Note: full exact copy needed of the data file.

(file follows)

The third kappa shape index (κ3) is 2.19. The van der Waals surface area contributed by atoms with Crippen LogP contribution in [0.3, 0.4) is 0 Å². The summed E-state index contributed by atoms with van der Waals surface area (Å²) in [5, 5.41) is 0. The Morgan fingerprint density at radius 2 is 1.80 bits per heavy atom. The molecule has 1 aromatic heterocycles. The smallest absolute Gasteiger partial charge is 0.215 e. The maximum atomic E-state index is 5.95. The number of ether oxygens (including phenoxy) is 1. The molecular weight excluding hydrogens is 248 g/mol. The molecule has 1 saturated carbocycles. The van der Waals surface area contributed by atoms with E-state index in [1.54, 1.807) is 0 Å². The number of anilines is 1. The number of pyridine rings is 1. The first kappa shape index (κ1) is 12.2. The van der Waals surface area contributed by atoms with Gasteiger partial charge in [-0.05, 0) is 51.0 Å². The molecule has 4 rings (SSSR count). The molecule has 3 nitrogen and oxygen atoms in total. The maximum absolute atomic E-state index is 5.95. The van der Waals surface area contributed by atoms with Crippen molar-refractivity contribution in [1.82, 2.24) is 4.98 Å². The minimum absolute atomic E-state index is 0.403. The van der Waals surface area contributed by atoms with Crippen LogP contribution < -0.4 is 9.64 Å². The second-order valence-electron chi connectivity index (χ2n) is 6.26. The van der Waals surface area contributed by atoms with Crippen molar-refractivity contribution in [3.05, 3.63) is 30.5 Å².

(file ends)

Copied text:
The third kappa shape index (κ3) is 2.19. The van der Waals surface area contributed by atoms with Crippen LogP contribution in [0.3, 0.4) is 0 Å². The summed E-state index contributed by atoms with van der Waals surface area (Å²) in [5, 5.41) is 0. The Morgan fingerprint density at radius 2 is 1.80 bits per heavy atom. The molecule has 1 aromatic heterocycles. The smallest absolute Gasteiger partial charge is 0.215 e. The maximum atomic E-state index is 5.95. The number of ether oxygens (including phenoxy) is 1. The molecular weight excluding hydrogens is 248 g/mol. The molecule has 1 saturated carbocycles. The van der Waals surface area contributed by atoms with E-state index in [1.54, 1.807) is 0 Å². The number of anilines is 1. The number of pyridine rings is 1. The first kappa shape index (κ1) is 12.2. The van der Waals surface area contributed by atoms with Gasteiger partial charge in [-0.05, 0) is 51.0 Å². The molecule has 4 rings (SSSR count). The molecule has 3 nitrogen and oxygen atoms in total. The maximum absolute atomic E-state index is 5.95. The van der Waals surface area contributed by atoms with Crippen molar-refractivity contribution in [1.82, 2.24) is 4.98 Å². The minimum absolute atomic E-state index is 0.403. The van der Waals surface area contributed by atoms with Crippen LogP contribution < -0.4 is 9.64 Å². The second-order valence-electron chi connectivity index (χ2n) is 6.26. The van der Waals surface area contributed by atoms with Crippen molar-refractivity contribution in [3.05, 3.63) is 30.5 Å².